The International HiFi Show
The International HiFi Show occurs in Albert Park over the first weekend of July. There are more than 90 brands advertised as exhibiting, covering Australian and international hi-fi and audio-visual manufacturers and retailers. There’ll be a lot to take in between 2pm Friday and 3pm Sunday, so Beat spoke to event organiser Marc Rushton to get a clear idea of what to expect.
Hi Marc. Is the event purely targeted at people who already work in the industry? Or are you aiming to also attract people with less experience and knowledge of hi-fi and AV?
The event is designed to promote quality sound and audio-visual to consumers. Many trade shows exist for the industry itself to learn of new products and trends in this industry. What we really wanted to achieve was to demonstrate to people just how good music can sound through quality audio systems, rather than small docks and earbuds, which has become commonplace. Thanks to Apple and the introduction of the iPod, and more recent developments in streaming services, a whole new world of music lovers exists once more, and that’s great news.
Advancements in technology have made high-fidelity sound much more affordable. Attendees at the event will see a great range of ways in which you play back music, from brand new turntables and streaming products, from very affordable right through to the very high-end.
One of the founding motives was to present a completely Australian owned event – something that you saw was lacking in this sector. Why did that seem important to you? And did Melbourne seem like the most suitable place to host it?
Melbourne is without doubt the hi-fi capital of Australia. We have a thriving live music scene, more hi-fi specialist retail shops and record stores than other capital cities, along with the majority of the hi-fi importers and distributors basing themselves in Melbourne. Melbourne also offered a great venue – the Pullman Mercure Hotel in Albert Park – that was central to the greater metropolitan area and offered good access and public transport.
The International HiFi Show Melbourne marks the return of Australian owned and operated shows to this country after more than a decade since the last show. Hi-fi itself went through a transition that saw the rise of home cinema’s popularity, arguably and unfortunately at the expense of 2-channel stereo. Today, the popularity has balanced out somewhat, and we’re experiencing what is being referred to as ‘the hi-fi revival.’ The show itself is a great opportunity to witness all the world’s best brands in both hi-fi and home cinema systems, all in one place.
You publish StereoNET, an online publication covering the latest news and reviews of products in audio, hifi, technology, music and more. The team you’ve worked with in bringing the HiFi show together, did you ensure there was expert knowledge of not just the latest products, but also the ways the industry works and what changes you’re facing in the future?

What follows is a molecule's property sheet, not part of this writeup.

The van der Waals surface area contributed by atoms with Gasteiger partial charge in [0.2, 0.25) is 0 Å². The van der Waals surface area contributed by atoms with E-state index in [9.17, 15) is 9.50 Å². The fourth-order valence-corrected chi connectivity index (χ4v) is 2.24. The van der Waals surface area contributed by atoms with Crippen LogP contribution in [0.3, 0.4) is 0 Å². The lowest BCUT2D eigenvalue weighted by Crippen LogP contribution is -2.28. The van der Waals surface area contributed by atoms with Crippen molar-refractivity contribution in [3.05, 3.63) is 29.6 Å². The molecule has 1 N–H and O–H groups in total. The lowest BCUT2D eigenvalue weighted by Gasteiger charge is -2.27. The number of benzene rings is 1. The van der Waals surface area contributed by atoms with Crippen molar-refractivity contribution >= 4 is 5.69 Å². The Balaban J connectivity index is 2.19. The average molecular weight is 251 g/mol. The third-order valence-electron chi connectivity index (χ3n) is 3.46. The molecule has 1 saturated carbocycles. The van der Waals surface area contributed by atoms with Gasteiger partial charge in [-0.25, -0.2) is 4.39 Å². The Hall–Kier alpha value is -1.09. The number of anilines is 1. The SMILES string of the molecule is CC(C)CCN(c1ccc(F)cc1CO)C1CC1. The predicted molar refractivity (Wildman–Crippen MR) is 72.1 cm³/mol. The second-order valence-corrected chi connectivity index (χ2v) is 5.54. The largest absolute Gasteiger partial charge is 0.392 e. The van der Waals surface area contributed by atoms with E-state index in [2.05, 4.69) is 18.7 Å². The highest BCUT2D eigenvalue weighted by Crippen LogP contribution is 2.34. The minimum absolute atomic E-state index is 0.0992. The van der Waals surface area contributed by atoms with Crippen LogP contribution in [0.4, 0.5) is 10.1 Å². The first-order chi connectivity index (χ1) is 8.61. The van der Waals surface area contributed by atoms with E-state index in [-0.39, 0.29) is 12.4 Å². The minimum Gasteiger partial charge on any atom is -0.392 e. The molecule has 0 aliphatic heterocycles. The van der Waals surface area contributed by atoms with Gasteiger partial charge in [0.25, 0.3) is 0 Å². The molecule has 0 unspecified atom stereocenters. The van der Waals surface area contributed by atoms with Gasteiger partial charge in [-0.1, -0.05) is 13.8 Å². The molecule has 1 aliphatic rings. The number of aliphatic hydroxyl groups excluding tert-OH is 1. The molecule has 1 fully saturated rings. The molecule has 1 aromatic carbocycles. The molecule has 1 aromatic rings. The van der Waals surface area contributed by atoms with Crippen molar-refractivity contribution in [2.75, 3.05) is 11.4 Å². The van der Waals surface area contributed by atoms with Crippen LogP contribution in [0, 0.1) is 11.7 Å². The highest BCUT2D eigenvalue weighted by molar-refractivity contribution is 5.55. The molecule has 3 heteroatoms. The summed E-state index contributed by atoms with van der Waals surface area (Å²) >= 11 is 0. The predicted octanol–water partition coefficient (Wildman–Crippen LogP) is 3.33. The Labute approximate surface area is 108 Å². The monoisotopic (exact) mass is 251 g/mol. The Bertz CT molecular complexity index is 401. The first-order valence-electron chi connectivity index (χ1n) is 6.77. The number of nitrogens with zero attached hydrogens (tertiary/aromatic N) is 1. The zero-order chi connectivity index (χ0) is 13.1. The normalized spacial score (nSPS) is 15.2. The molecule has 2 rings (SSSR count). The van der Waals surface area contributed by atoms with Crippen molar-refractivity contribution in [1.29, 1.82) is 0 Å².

The show has been some years in the making. The idea was originally proposed by an industry group made up of key brands and distributors who approached StereoNET as we are a truly independent organisation in the Australian market. StereoNET has worked closely with the key figures in the Australian industry to deliver what promises to be a truly world-class show.
As technology advances, the way in which we live with and interact with music, multimedia and the connected world is evolving. Many people wouldn’t be aware of some of the types of products that exist today that will integrate with your lifestyle, store your entire music collection in a format that can be accessed from home, on the go from your smartphone, at the office or even in your car. Hi-fi is a very broad term today, encompassing many different types of products.
Someone heading along to the International HiFi Show will get a feel for the temperature in the industry right now. But is it purely an exhibition, or is it designed to be interactive?
It’s interactive in every sense of the word. Music and high-fidelity sound is a treat for the senses. We encourage attendees to bring along their own music and hear it on a variety of audio systems, engage with the exhibitors about the specific products they offer, and chat to leading experts about what is just the right product for them.
The brands exhibiting include major names like Sony, Sennheiser and JBL that would be recognisable to large numbers of people. But there are also plenty of less famous brands, especially for people with a more casual knowledge of the industry. Was that something you wanted to ensure – that the show wasn’t just about cementing the monopoly for the big brands, but that it demonstrated what’s going on at all levels in the industry?
All of the world’s brands started life at some point as a very small boutique business. Here in Australia we’re very fortunate to have some local brands that are already known globally. VAF Research, Lenehan Audio, Osborn Loudspeakers and Richter Acoustics have been selling their locally designed and manufactured speakers all over the world for decades now. Then there’s the more recent Australian brands such as Wyndham Audio and DEQX who are becoming more popular both locally and overseas.
It was important to us to showcase the very best from around the globe at various price points, but also to celebrate our own Australian manufacturers. Attendees can expect to see a great mix of both at the show.
BY AUGUSTUS WELBY
THE INTERNATIONAL HIFI SHOW will be held at the Pullman Mercure Hotel, Queens Road, Melbourne from Friday July 1– Sunday July 3. Tickets start from $22.00 and are available to purchase now at www.hifishow.com.au.